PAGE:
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In the shadow of Kate Barry

The photographic works of British artist Kate Barry are currently exhibited at the Quai de la Photo in Paris until March 20, 2024. At the same time, curator Sylvain Besson is retracing her story in a photographic work whose name, “My Own Space”, is the inspiration for the name of the exhibition.

The daughter of Franco-British actress and singer Jane Birkin and English composer John Barry, Kate Barry grew up in the shadow of her parents. Born in London in 1967, Kate received her first camera “from a lover” in 1983. At the age of 16, she did not go straight into photography. She studied at the Chambre Syndicale de la Haute Couture in Paris, and it wasn’t until the second half of the 90s that she tried her hand at photography.

Kate Barry began a series of self-taught portraits, which she produced between 1995 and 1996 with her mother, Jane Birkin, and her two half-sisters, Charlotte Gainsbourg – daughter of French singer-songwriter Serge Gainsbourg – and Lou Doillon – daughter of film-maker Jacques Doillon. This period marked the genesis of her distinctive visual language, combining pared-down settings, soft atmospheres and complicated poses.

“As a child, I was already her little model, she was my guide. Look to the right, look to the left, higher, lower. Laugh, be serious. Once she was a photographer, she put me in front of her lens. For her, I wanted to be brave and determined. Always with her gaze, her vision. So beautiful, so gentle, so kind. In fact, exactly as she was. Her desire to sublimate actresses, always fragile in her eyes; her intimate vision, never immodest. With these ‘shooting’ moments, as I hear her say, it’s thanks to her that I dared to look at myself, that I dared to find myself pretty”, says Charlotte Gainsbourg, recalling the photographic sessions she did at the time, in Brittany.

Fashion (for Cosmopolitan) 2000 ©Kate Barry

In the shadow of her mother and sisters, who also contributed to her fame and the development of her career as a photographer. In the shadow of stars too: Sophie Marceau, Isabelle Huppert and Laetitia Casta are among her recurring models. Commissions for fashion and magazine photography made her a household name.

“Her sets are often desolate, the poses, the clothes and the temperature are not pleasant, she’s not interested in that, maybe there’s a desire for it to be uncomfortable,” explains her sister, Lou Doillon. The photographer liked to exhaust her models. The sessions were long. She used several dozen rolls of film per session, up to thirty, taking over 1,000 photographs. A way, perhaps, of tiring out her models, to bring out a kind of vulnerability. A vulnerability that the artist sees in celebrities, but which in no way detracts from their strength, which she also shows in her work.

French actress Isabelle Huppert remembers “her gentleness”, in the looks she gave and the moments she offered. A gentleness that did not prevent her from seeking precision, from going in search of “the right image, the image that she knew and that we didn’t”.

Self-portrait (for Cosmopolitan) 2 October 2001 ©Kate Barry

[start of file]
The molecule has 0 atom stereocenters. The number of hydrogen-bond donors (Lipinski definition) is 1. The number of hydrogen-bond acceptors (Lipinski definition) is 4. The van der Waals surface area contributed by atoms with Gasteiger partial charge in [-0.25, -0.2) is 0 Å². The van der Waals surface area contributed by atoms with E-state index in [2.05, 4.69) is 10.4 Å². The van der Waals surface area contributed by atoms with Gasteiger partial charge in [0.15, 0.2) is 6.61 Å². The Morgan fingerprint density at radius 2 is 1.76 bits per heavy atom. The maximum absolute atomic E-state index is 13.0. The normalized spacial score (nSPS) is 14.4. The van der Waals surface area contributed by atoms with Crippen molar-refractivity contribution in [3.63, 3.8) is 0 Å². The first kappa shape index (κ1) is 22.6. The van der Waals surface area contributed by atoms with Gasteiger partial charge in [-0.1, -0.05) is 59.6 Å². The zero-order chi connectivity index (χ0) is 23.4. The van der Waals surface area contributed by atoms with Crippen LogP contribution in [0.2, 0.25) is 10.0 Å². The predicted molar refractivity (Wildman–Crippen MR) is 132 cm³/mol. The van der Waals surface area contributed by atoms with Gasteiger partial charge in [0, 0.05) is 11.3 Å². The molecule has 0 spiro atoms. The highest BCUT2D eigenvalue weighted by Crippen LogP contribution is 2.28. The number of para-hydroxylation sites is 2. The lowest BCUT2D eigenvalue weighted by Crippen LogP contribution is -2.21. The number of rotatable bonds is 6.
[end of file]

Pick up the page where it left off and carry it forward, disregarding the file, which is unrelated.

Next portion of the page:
Cover of the book My Own Space
Fashion (for Cosmopolitan) 2000 ©Kate Barry

A multifaceted artist

While Kate Barry initially gained acclaim for her fashion and portrait photography, she demonstrated openness to diverse artistic styles. In 2008, she was chosen for a project celebrating the 40th anniversary of the Rungis Market, the most important one in the region of Paris. In contrast to her photographic style, she had to deal with the noise, the atmosphere and the colours. She also moved away from the usual ‘prestige’ of her work with celebrities and the fashion world. Thanks to a strict protocol, the artist was able to offer around a hundred portraits of Rungis staff.

She also began experimenting with landscape photography in 2002. In keeping with her other series, the artist offers stripped-down, melancholy landscapes that convey a sense of solitude. His landscape photography is silent. Sylvain Besson, exhibition curator and author of the book My Own Space, which traces the artist’s career, speaks of “fragments of landscape”, of “details”, of “traces”.

Reine Graves (for Joyce) 2002 ©Kate Barry
Self-portrait (for ELLE) 2001 ©Kate Barry
Lou Doillon around 2006 ©Kate Barry

“These images are leitmotifs in Kate Barry’s work. They hark back to Beckett’s notion of ‘nothingness’, more commonly defined as ‘a place where nothing is really present and nothing is really important’. These photographs can also be seen as a manifesto of an attraction to the anodyne and to deserted spaces, which present themselves as ‘abandoned by human interest’,” writes Héloïse Conésa, heritage curator at the Bibliothèque nationale de France in charge of the contemporary photography collection, in Sylvain Besson’s book.

In 2005, Kate Barry explained in an interview with the French-Polish publisher, sociologist and writer Léo Scheer: “This work on landscapes, or fragments of landscapes, arose from the need to escape from the dual relationship that portraiture implies.” For their part, those close to her refer to landscape photography as her “real work”, “closer to her personality”. It is also where “his anxieties and silences are best expressed”.

The exhibition and book are intended as a tribute, a way of “showing the diversity of her work”, explains Sylvain Besson. Kate Barry died suddenly in 2013 at the age of 46.

Landscape 2002-2008 @Kate Barry

The exhibition can be seen at the Quai de la Photo in Paris until  March 20, 2024. My Own Space, co-written by Sylvain Besson and Lola Lafon, is published by Éditions de la Martinière. The book is available at €34.90

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